Updated from 12:29 p.m. EDT
Affiliated Computer Services
sank Monday after the company unexpectedly announced the departure of CEO and longtime employee Jeff Rich.
ACS immediately named President and COO Mark King to the top post. Rich will enjoy a nice safety net, as he appears poised to form his own M&A firm.
Shares of ACS recently traded down $3.46, or 6.3%, at $51.14 in after-hours trading after falling to as low as $50.78 Monday in volume that was more than six times its daily average in the past three months.
Dallas-based ACS said Rich will leave the top post and his position on the board of directors to "pursue other business ventures" after 16 years with the IT services firm and six years as its CEO.
But in a regulatory filing that outlined a generous departure package for Rich, ACS also mentioned the possibility of the executive starting an M&A advisory firm -- with his former employer as a client.
"In the event Mr. Rich establishes an M&A advisory firm by Jan. 1, 2007, the company will retain such firm for a two-year period from its formation for $250,000 per year plus a negotiated success fee for completed transactions," the filing said.
That's not the only connection Rich will retain with ACS. Rich will remain on the company's payroll and receive a salary of $820,000 a year through June 30, a lump-sum payment of $4.1 million, health benefits through Sept. 30, 2007, and limited administrative assistance through Sept. 30, 2006.
ACS also will pay Rich for his vested options, with the payment determined by subtracting the strike price from $54.08, Thursday's closing price. His unvested options, valued around $4.6 million, will be terminated.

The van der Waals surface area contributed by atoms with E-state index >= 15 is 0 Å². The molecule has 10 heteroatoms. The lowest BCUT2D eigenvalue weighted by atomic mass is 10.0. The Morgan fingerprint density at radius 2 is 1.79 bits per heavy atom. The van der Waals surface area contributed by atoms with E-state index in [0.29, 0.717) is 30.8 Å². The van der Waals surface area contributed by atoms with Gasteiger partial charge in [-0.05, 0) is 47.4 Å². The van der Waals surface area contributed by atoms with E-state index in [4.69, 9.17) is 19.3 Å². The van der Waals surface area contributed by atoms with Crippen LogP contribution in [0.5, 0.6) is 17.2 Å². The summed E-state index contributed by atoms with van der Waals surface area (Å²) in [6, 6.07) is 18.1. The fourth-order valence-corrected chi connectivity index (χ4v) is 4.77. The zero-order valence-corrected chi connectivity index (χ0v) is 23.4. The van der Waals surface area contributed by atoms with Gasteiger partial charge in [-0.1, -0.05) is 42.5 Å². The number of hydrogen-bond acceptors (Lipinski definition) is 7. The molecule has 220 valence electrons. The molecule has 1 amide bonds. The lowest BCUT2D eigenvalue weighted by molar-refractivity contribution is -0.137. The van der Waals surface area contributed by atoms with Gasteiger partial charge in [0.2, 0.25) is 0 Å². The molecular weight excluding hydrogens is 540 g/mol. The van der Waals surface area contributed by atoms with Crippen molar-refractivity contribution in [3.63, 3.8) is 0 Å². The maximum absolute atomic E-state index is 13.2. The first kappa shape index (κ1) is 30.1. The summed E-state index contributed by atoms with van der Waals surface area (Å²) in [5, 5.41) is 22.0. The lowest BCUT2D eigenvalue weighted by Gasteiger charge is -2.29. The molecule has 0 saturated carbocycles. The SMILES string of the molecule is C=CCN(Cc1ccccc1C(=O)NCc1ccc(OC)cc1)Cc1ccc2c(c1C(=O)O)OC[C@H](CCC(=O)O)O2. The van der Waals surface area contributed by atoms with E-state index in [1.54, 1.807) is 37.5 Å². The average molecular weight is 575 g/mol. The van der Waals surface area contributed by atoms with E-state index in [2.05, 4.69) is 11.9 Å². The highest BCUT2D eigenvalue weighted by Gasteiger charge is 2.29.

Rich will remain an employee with ACS through June 30, assisting the company with an orderly transition of duties to his successor, according to an agreement between Rich and the company.
King, Rich's successor, has been with ACS since its founding in 1988 and previously served as its chief financial officer.
As a result of Rich's departure, Lynn Blodgett, group president of commercial operations, will assume the additional duties of corporate executive vice president and chief operating officer and has been appointed to the ACS board.
ACS said it does not intend to change its strategic focus or operations. Analysts indicated they expect no major changes, although there was some concern about what drove Rich's abrupt departure.
"Mr. Rich was a rainmaker and regardless of the depth of talent in the firm, it will take a concerted effort by management to assure clients, prospects and partners that ACS remains on track," Banc of America Securities analyst Abhishek Gami wrote in a note Monday.
"While we view Mr. Rich's departure from ACS as a negative, we believe that the company is still in good hands," he added. Gami has a neutral rating on ACS and BofA has done banking with the company.
Rich received a salary of $750,000 plus a bonus of $790,308 and 500,000 stock options in fiscal year 2005, which ended June 30, according to the company's proxy statement. With his promotion, King will get a raise to $750,000 on Oct. 1 from $550,000 in fiscal year 2005, when he also received a bonus of $507,114 and 375,000 stock options.
Separately, ACS announced signing a contract worth as much as $82.5 million with the New Mexico Human Services Department. The contract is for five years with three one-year options.